On Year Three in the Empty Nest and It’s Glorious

I recently shared a post that I wrote right after I became an empty nester. I lamented that my house didn’t really feel like a home anymore. That walking past my kids’ bedrooms wasn’t the problem, but that the empty nest emptiness in my kitchen was soul crushing. Well, I wasn’t quite that melodramatic, but you get my point.

Each time I went upstairs and walked past the startlingly immaculate and silent kid’s rooms I ached a little. Yet, that wasn’t the toughest room for me.

Posted by Grown and Flown on Monday, October 30, 2017

Many readers said they could relate. Several thought it was depressing. I hear ya. Those first few weeks after the last birdy flew away were a low point on the happiness parenting scale.

But I’m here to tell you it get’s better. For real.

One day you will wake up and not cry into your coffee. You’ll hear birds chirping. You might even hear angels singing. You’ll suddenly feel a weight has been lifted and want to skip through the house like Cinderella after the prince gives back her glass slipper.

If it could happen to me – someone who felt like their arm had been cut off when their kids went to sleep away camp – it can happen to you, too.

I’m now on year three in the empty nest, and? It. Is. Glorious.

[Read Next: My Kids’ Rooms Are Not the Saddest Rooms in the House]

Why? Because after almost twenty years of it all being about them, it’s finally about me.

Yes, I am still parenting from afar, but the day-to-day child rearing that I so achingly missed in the first few weeks and months after my kids left, is gone. Hallelujah. (Remember I said you’d hear angels sing?)

This is the reward for doing a job well done.

[Read Next: 21 Things You’ll Love About The Empty Nest]

My kids, now 24 and 27, have graduated college and are gainfully employed. I couldn’t be more proud of the young adults they’ve become. They are hardworking, responsible, thoughtful, and kind. We are still there to give advice when needed, and sometimes even when not asked. I am working on that. Learning to keep my mouth shut hasn’t been easy, but it is easier when they’re not living under our roof.

Those of you, who have kids in college who you barely hear from, just wait. I probably speak to both of my kids more now than I ever did while they were in college. And usually, it’s them calling or texting me.

Those trying teenage years are gone. We are all adults now who happen to enjoy spending time together without twisting anyone’s arms. I’m not saying it’s perfect, but it’s pretty damn good. How did we get here? I have no idea. It’s nothing short of a miracle.

And while I do miss those deliciously sweet baby days, my babies have grown up and those years of hard labor parenting are done. No more wiping tushies. No more nagging about homework or curfews or SATs. For the first time in my life, I can say I am glad that season of parenting is over. My husband feels the same way.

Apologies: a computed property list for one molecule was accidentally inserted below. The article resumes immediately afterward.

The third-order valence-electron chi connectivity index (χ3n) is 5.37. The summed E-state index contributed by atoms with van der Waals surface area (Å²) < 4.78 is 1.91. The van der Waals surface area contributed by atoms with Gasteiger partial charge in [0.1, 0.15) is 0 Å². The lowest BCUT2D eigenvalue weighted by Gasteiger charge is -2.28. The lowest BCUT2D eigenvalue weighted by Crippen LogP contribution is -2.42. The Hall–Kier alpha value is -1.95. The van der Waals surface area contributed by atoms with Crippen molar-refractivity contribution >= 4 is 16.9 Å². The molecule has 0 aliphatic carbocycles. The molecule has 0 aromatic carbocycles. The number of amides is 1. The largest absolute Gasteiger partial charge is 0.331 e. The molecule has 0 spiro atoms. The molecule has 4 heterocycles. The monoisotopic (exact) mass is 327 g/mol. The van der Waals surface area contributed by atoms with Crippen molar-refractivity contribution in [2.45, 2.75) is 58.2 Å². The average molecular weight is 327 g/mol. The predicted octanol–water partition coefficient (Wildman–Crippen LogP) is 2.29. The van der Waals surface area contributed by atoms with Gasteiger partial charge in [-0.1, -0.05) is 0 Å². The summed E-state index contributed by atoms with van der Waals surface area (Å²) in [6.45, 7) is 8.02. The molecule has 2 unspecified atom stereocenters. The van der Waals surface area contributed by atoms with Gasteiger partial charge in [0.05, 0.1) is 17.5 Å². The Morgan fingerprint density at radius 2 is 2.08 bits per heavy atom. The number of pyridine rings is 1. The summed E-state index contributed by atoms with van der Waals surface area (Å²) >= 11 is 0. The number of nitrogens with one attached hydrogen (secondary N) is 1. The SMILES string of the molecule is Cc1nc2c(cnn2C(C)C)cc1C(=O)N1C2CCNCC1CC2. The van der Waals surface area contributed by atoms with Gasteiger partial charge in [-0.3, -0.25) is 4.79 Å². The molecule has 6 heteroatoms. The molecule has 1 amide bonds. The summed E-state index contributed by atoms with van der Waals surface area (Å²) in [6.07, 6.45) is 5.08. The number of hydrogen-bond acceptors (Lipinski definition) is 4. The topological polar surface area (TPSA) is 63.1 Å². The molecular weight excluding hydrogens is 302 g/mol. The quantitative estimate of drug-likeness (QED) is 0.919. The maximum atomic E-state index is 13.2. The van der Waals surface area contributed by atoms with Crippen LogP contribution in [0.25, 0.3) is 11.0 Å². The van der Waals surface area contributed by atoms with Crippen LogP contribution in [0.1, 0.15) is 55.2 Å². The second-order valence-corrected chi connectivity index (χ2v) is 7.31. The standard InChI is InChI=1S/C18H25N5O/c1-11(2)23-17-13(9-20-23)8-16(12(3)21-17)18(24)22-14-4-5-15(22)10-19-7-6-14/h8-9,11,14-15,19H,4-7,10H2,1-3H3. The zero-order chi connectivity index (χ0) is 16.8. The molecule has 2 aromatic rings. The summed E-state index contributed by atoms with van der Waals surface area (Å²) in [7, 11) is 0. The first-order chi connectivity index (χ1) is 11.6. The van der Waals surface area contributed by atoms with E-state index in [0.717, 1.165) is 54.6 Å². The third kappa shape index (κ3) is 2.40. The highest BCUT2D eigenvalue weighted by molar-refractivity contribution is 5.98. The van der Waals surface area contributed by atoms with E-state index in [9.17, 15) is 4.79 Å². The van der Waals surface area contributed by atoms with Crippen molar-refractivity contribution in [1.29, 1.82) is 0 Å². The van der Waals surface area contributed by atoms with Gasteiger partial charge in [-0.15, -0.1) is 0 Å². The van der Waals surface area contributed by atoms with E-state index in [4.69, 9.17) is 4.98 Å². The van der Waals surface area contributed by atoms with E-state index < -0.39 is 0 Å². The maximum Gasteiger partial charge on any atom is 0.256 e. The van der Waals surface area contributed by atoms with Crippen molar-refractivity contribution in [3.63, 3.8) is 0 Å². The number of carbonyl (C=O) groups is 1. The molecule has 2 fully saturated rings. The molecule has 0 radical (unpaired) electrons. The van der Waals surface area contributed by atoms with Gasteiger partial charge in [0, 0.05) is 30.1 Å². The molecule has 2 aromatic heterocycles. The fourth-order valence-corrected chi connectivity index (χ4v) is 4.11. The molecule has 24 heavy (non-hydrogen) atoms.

I no longer feel I have to rush home by 3:00 so I can greet them as they come home from school. I no longer feel the need to stay up or sleep with one eye open until they come home at night. I can go out on school night. We are free. FREE, I tell you.

You suddenly realize how quickly you can get used to a relaxing meal, a clean house, a weekend with nothing to do but whatever tickles your fancy. After years of sports and homework and carpooling, this is our time. We’ve earned it.

[Read Next: 9 Ways to Breathe New Life into Your Empty Nest]

I always defined myself as a mom, first and foremost. Finally, I am me again. My empty nest has given me a chance to focus on my own interests without feeling guilty for not taking a back seat to someone else.

I started a blog, became a freelance writer and went back to school to get a master’s degree. My husband and I have date nights that remind us of a time before kids, when our conversations didn’t revolve around our children.

After three years this mom loves her empty nest

I still haven’t turned their old bedrooms into a man cave or new office. When the time is right, I’ll probably turn one into a guest bedroom and the other, perhaps, a nursery. Walking into their rooms brings me joy, not sadness. Nothing is missing and everyone is where they are meant to be.

My kitchen that once was a deep pit of loneliness is now a relaxing refuge where I can luxuriate over the morning newspaper, update my social media in peace and quiet and putter around in without anyone under my feet. I can do what I want whenever I want.

When our kids come home to visit, it’s the cherry on the icing. Those nights that they’re all under the same roof are rare and sublimely precious. As they get older I know they need their space. Their dad and I are always here, and this will always be their home.

I just want you to know, dear parents deep in the trenches, you will feel better. So much better. There will be a time, when you’ll think lovingly of your kids, but aren’t aching for them because your life is so full. You’ve come to the realization that your bond with them is strong and distance can’t take that away. Soon you will look fondly upon that smaller load of laundry, and delight in the ease and quickness of your grocery shopping.

What was once a place of echoing silence is now a sanctuary of blissful solitude. I am reconnecting with friends. I am relishing the time with my husband. I am blossoming in my empty nest. Life is good.


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About Linda Wolff

Linda Wolff lives in Los Angeles and is the proud mama of two grown kids. She writes at Carpool Goddess, where she proves that midlife, motherhood, and the empty nest aren’t so scary. Her work has appeared on the The Washington Post, Huffington Post, Good Housekeeping, Cosmopolitan, Scary Mommy, and more. Follow along on Facebook, Instagram and Twitter

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